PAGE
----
therapy approach that engineers a
person's T cells so that they become resistant to the human
immunodeficiency virus has shown early signs of success, researchers said.
called gene editing, the process acts like molecular scissors to snip off an
entry portal for HIV so the virus cannot enter these key immune cells.
the cells lack the CCR5 protein, the immune system behaves much the way it does
in a rare set of people – about 1% of the population – who are born with a genetic
mutation that prevents them from getting HIV.
say the development puts researchers a step closer on the path toward curing
Aids, which has infected nearly 70 million people and killed some 35
study shows that we can safely and effectively engineer an HIV patient's own T
cells to mimic a naturally occurring resistance to the virus," said senior
author Carl June of the University of Pennsylvania.
Repopulating the immune system
re-infused 12 patients with their own modified
cells and saw them persist in the body, essentially repopulating their immune
on the phase I trial results reported in the New England Journal of Medicine,
the technique was described as "generally safe".
serious adverse event was reported in a patient who was rushed to the emergency
room with fever, chills, joint pain and back pain within 24 hours of infusion.
said the problem was likely a reaction to the study drug. All patients
completed the 36-week study and are being monitored for the next 10 years.
treatment also decreased, at least temporarily, the viral loads of some
patients taken off antiretroviral drug therapy, or ART.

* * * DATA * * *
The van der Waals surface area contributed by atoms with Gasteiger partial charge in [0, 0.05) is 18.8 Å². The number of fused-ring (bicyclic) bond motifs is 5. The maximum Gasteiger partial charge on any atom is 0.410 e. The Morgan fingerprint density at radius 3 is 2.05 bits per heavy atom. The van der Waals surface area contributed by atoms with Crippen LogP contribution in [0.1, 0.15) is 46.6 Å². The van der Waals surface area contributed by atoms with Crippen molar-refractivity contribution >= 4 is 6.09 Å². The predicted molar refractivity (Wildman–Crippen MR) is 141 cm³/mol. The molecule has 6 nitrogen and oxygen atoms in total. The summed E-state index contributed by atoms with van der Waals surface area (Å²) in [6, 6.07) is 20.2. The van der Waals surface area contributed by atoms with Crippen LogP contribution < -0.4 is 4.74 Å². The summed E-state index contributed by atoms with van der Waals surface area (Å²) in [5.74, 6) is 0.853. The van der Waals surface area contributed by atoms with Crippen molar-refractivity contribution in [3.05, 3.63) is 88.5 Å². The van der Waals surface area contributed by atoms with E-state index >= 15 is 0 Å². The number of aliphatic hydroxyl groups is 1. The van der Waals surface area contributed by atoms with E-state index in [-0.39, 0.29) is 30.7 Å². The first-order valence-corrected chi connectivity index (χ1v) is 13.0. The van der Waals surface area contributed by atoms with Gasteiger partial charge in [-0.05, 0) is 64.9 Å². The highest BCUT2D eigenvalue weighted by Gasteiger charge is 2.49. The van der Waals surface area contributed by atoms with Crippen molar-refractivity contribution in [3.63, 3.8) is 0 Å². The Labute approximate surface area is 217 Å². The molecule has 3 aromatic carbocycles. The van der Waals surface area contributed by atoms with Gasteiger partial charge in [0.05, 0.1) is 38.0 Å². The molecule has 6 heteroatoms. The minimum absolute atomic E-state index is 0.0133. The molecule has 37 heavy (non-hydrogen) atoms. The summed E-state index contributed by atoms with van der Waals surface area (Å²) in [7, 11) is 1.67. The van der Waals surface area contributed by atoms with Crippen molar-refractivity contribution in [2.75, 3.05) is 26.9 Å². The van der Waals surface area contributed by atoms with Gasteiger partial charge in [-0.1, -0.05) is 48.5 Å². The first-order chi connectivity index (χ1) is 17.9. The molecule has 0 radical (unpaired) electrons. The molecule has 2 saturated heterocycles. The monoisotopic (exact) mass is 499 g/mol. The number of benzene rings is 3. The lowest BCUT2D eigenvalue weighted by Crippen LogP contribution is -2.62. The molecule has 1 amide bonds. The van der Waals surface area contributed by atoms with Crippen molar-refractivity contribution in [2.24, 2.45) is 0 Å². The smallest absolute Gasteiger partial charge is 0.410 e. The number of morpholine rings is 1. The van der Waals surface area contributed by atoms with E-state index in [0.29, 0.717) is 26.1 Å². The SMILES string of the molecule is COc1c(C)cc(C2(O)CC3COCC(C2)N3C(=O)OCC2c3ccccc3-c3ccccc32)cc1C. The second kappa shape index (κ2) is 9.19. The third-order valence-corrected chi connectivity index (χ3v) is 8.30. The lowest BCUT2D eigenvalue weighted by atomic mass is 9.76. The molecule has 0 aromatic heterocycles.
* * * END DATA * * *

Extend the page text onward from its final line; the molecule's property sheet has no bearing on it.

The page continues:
Infusion of 10 billion cells
patients were each given a single infusion of about 10 billion cells between
May 2009 and July 2012.
dramatic spike in modified T cells was seen in the patients' bodies a week
after the infusion.
people were taken off ART for up to 12 weeks, beginning four weeks after
infusion, and the other six patients remained on treatment.
of the patients who stopped ART saw their viral loads drop.
patient's viral load dropped so low that it became undetectable. Researchers
later discovered the person had inherited the CCR5 delta-32 gene mutation from
one parent, essentially giving the patient a head start on the treatment.Step towards a cure
on the study came from the Albert Einstein College of Medicine and Sangamo
BioSciences, which developed approach for editing the cells, known as zinc
finger nuclease (ZFN) technology.
said he hopes that modified T cells, an experimental approach that has also
shown promise against some forms of leukaemia,
could one day lead to a functional cure for HIV/Aids and eliminate the need for
far, only one man – American Timothy Brown, often called the Berlin patient –
has been cautiously considered cured of HIV after undergoing a bone marrow
transplant from a donor with a natural genetic mutation against HIV. He has
been off ART since 2008.
have been trying for years to find a way to replicate those results for the
wider population, in a way that might be safer than a risky bone marrow
transplant, which carries a 30% risk of death.
the road to a cure is still long, experts praised the research for making
gene therapy were found to be a way to cure HIV, I really do believe that
somebody is going to come up with a way that it could be delivered,"
Rowena Johnston, vice president and director of research at The Foundation for
Aids Research, or amfAR, told AFP.
Fauci, director of the National Institute of Allergy and Infectious Diseases,
which contributed funding to the research, described it as "clearly
you have got to be careful that you don't at this point declare any victory
because we are still far from any widespread applicability," Fauci said.
Gene therapy for HIV inches forward
therapy shows promise in reducing HIV